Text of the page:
12. pixen

    This style of cooking is called ‘masak branda’ or ‘masak belanda’. At home my family used either salted Kurau Fish or fresh kurau fish to cook this style. So, its called Fish Belanda/Branda or Ikan Masak Air Asam :-P Sometimes cinnamon sticks is added but the main ‘player (s) ‘ is the Tamarind pulp, garlic and ginger.

    The basic gravy can use to cook eggs, fish or chicken patties… the rest is up to your imagination.

    Not sure why is called Masak Branda/Belanda… perhaps influence from the Dutch as in Indonesia.

    Slamat maken.. :-)

  13. tigerfish

    Have not tried this combi before. I love kueh neng and such simple kueh neng, can be so posh-looking. I can imagine the sweet and sour taste already :P~~~~
    I don’t see this being served in Nyonya eateries in SG. Guess this is another of those home secrets. :D

  14. Claude-Olivier

    Just beautiful as always with you….something more ??? Your pictures are more than nice, just perfect and the recipe sounds really good. LA grande classe in French ;-)


  15. PrincessJournals

    iv never had my eggs done tht way. usually, if fried (msian style) il eat them w lingham cili sos or sweet soy sauce (habhal!).
    btw, have u tried frying hard boiled egg (w/o the shell of course) and cook w sambal?

  16. babe_kl

    i dun usually cook this as its easily available at those Malay mixed rice stalls. i tend to take this dish very often!

  17. Rasa Malaysia

    Pegs – I know another egg dish with pork, ginger, sesame oil and soy sauce. It’s very good too and I will have to make it soon.

    Lemongrass – sometimes simple is the best.

    Anonymous – yes, I am from Penang. I am not sure about the dish you mentioned: egg plant + coconut mil + shrimp…hmm, is it perut ikan?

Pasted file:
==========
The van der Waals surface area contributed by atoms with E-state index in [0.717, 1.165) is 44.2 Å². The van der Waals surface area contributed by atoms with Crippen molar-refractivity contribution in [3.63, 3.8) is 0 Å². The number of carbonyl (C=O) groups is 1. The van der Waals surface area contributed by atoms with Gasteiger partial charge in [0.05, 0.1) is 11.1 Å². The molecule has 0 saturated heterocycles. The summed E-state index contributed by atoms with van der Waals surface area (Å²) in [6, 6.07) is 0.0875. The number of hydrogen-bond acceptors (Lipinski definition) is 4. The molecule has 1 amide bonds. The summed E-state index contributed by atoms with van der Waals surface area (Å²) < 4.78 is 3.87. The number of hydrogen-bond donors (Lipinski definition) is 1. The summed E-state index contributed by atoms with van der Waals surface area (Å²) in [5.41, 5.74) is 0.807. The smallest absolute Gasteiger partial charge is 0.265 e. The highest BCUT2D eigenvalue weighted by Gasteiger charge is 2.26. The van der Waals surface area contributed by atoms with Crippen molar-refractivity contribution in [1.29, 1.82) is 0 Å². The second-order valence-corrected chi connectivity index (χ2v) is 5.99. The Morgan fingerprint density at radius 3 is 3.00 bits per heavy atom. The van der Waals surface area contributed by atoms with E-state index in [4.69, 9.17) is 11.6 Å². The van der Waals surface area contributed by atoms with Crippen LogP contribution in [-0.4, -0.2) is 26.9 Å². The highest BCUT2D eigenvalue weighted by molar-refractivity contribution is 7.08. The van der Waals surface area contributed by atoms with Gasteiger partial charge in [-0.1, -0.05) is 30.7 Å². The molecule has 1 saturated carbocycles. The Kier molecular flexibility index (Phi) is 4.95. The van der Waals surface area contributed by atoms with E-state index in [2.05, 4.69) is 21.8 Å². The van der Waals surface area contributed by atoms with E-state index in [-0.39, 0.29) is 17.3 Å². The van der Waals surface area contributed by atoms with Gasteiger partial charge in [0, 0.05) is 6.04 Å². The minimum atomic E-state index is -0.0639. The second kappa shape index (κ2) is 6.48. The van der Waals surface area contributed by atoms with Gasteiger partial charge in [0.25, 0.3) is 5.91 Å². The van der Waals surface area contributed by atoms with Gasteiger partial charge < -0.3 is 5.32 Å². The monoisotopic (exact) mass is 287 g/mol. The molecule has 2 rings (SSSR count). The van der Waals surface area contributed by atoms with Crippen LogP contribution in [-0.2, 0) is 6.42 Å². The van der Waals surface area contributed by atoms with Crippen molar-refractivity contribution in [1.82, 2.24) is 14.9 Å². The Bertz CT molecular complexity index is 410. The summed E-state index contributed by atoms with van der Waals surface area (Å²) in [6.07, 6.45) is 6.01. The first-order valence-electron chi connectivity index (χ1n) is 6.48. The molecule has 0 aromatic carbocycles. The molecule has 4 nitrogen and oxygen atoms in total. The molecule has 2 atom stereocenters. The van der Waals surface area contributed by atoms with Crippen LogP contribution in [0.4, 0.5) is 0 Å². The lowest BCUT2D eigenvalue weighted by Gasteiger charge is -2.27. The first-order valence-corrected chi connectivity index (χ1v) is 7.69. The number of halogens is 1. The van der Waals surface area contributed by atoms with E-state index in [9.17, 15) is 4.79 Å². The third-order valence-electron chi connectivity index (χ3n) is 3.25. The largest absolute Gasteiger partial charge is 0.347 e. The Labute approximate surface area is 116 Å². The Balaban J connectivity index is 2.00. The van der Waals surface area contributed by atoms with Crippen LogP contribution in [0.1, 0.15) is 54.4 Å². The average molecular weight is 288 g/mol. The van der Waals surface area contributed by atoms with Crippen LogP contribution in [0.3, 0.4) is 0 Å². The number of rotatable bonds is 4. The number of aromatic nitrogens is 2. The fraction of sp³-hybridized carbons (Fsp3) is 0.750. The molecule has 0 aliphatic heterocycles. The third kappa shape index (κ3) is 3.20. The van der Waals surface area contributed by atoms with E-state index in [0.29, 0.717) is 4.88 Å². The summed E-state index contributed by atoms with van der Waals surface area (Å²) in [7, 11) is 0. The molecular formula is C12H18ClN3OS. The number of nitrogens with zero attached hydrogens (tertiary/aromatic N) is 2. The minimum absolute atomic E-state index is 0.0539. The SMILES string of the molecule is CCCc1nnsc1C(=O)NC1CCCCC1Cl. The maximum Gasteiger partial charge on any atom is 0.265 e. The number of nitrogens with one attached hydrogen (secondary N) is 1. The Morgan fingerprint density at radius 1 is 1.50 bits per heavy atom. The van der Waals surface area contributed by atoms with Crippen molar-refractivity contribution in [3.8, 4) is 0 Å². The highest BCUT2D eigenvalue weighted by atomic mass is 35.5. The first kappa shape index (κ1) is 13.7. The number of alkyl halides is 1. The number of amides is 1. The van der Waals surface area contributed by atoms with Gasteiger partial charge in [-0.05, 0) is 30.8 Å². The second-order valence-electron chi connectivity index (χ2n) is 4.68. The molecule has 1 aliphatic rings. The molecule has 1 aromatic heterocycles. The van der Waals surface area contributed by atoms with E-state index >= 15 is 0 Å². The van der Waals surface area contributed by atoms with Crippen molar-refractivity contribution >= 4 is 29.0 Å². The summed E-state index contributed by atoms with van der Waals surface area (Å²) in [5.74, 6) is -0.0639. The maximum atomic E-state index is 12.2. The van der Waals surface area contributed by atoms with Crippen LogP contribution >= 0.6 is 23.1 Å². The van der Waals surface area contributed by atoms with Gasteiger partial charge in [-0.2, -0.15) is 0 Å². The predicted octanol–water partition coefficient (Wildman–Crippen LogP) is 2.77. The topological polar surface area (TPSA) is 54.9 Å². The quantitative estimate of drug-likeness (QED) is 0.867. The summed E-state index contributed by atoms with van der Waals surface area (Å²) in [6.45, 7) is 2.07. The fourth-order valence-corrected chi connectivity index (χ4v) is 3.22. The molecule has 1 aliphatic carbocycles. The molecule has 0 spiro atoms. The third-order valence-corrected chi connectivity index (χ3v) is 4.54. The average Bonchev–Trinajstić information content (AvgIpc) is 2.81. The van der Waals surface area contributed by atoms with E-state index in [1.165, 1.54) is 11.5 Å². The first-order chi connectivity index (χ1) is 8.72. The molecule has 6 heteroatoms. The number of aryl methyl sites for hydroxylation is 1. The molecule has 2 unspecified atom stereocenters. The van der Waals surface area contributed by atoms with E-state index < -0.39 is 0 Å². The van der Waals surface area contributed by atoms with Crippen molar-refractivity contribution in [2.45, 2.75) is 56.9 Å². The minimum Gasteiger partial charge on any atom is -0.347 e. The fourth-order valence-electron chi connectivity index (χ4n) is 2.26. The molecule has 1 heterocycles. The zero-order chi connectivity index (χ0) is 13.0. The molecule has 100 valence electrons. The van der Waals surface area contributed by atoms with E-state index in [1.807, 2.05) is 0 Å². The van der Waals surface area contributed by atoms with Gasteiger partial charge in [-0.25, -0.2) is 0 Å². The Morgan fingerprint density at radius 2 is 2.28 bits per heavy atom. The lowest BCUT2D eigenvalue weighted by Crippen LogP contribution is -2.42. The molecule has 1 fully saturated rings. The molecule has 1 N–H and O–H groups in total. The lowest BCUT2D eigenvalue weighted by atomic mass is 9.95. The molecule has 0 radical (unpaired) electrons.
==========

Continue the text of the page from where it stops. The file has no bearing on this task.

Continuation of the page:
Kok – yes, this dish is quite simple to make at home…but perfecting the balance between sour, sweet, and salty is a bit tricky but you should try making it. :)

    Bea – thanks. Eggs are just so pretty, whether it’s fried, boil, baked, stir-fried…they are still good looking. :)

    For the love of food – I think it’s Nyonya food because my family makes them so often. ;)

    Kenny – thanks for your compliment. OK, I will try to take an edible phone book shot. Hehe.

    TruebluePenangite – Yeah, I think this is nui lam sui, but I have never had fried eggs with dark soy sauce…sounds like something I would love. The camera is good, yeah, it’s not a bad investment at all. :)

    Tony – correct. I have had son-in-law egg and loved it. It’s the same principle, one being hard-boiled and then deep fried but with lesser sauce, and this has more sauce which is better with steamed rice. Both are equally good.

    Rosa – very yummy indeed.

    PE – I think you can have the eggs runny, but I love my eggs well done. The runny egg yolk might get in the way of the sweet and sour sauce, which is very divine. ;)

    Anh – I will make “Penang curry mee” hopefully soon. :)

    Jackson – you want to open a 5-star Malaysian restaurant or not? I can be teach your chef, hehe. :P

    Bayi – looks like you are like Passionate Eater who likes the eggs half-cooked. I don’t like those for some reason…they taste too “eggy” for my taste. LOL!

    Pixen – thanks so much for your comment. I am forever thankful to solve this mystery. :)

    Tiga – this is definitely a special and secret recipe. Hehe.

    Claude – Oui. Merci merci. LOL!

    Princess – yes, I love Malay sambal telur, and have tried making them but not Malay enough…you will have to teach me how to make it the authentic Malay way. :)

    Babe – is it? I never see this dish at Malay mixed rice stalls in Penang, there are something similar but not quite, perhaps I will have to venture more the next time I go home. :)

    WMW – I love eggs…I think it’s one of the most versatile yet delicious ingredients ever!

  18. valentinA

    Hello Rasa Malaysia,
    thanks for visiting my blog & leaving your comments:)
    What a gorgeous sweet & sour eggs dish you’ve whipped out! It reminds me of the times my Malaysian friends introduced me to Malaysian food when we were studying abroad. I had to get used to all the spices they put in their dishes, I learnt that chilli & plenty of salt are indispensable!:P

  19. Sweettooth